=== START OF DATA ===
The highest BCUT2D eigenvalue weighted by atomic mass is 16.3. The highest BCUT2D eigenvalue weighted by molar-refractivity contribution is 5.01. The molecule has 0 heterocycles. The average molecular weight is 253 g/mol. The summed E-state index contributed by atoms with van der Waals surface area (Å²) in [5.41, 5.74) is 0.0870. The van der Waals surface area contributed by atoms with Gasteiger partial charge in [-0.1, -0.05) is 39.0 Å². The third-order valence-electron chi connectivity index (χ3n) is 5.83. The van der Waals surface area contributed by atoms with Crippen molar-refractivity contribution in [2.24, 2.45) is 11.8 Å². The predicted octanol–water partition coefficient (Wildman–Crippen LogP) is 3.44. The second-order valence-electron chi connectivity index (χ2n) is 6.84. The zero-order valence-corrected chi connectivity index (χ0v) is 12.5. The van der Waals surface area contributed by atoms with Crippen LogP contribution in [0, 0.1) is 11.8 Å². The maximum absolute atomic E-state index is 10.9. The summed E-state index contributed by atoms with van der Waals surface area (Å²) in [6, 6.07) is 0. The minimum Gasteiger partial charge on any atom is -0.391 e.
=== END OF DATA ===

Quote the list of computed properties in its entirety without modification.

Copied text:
The highest BCUT2D eigenvalue weighted by atomic mass is 16.3. The highest BCUT2D eigenvalue weighted by molar-refractivity contribution is 5.01. The molecule has 0 heterocycles. The average molecular weight is 253 g/mol. The summed E-state index contributed by atoms with van der Waals surface area (Å²) in [5.41, 5.74) is 0.0870. The van der Waals surface area contributed by atoms with Gasteiger partial charge in [-0.1, -0.05) is 39.0 Å². The third-order valence-electron chi connectivity index (χ3n) is 5.83. The van der Waals surface area contributed by atoms with Crippen molar-refractivity contribution in [2.24, 2.45) is 11.8 Å². The predicted octanol–water partition coefficient (Wildman–Crippen LogP) is 3.44. The second-order valence-electron chi connectivity index (χ2n) is 6.84. The zero-order valence-corrected chi connectivity index (χ0v) is 12.5. The van der Waals surface area contributed by atoms with Crippen LogP contribution in [0, 0.1) is 11.8 Å². The maximum absolute atomic E-state index is 10.9. The summed E-state index contributed by atoms with van der Waals surface area (Å²) in [6, 6.07) is 0. The minimum Gasteiger partial charge on any atom is -0.391 e.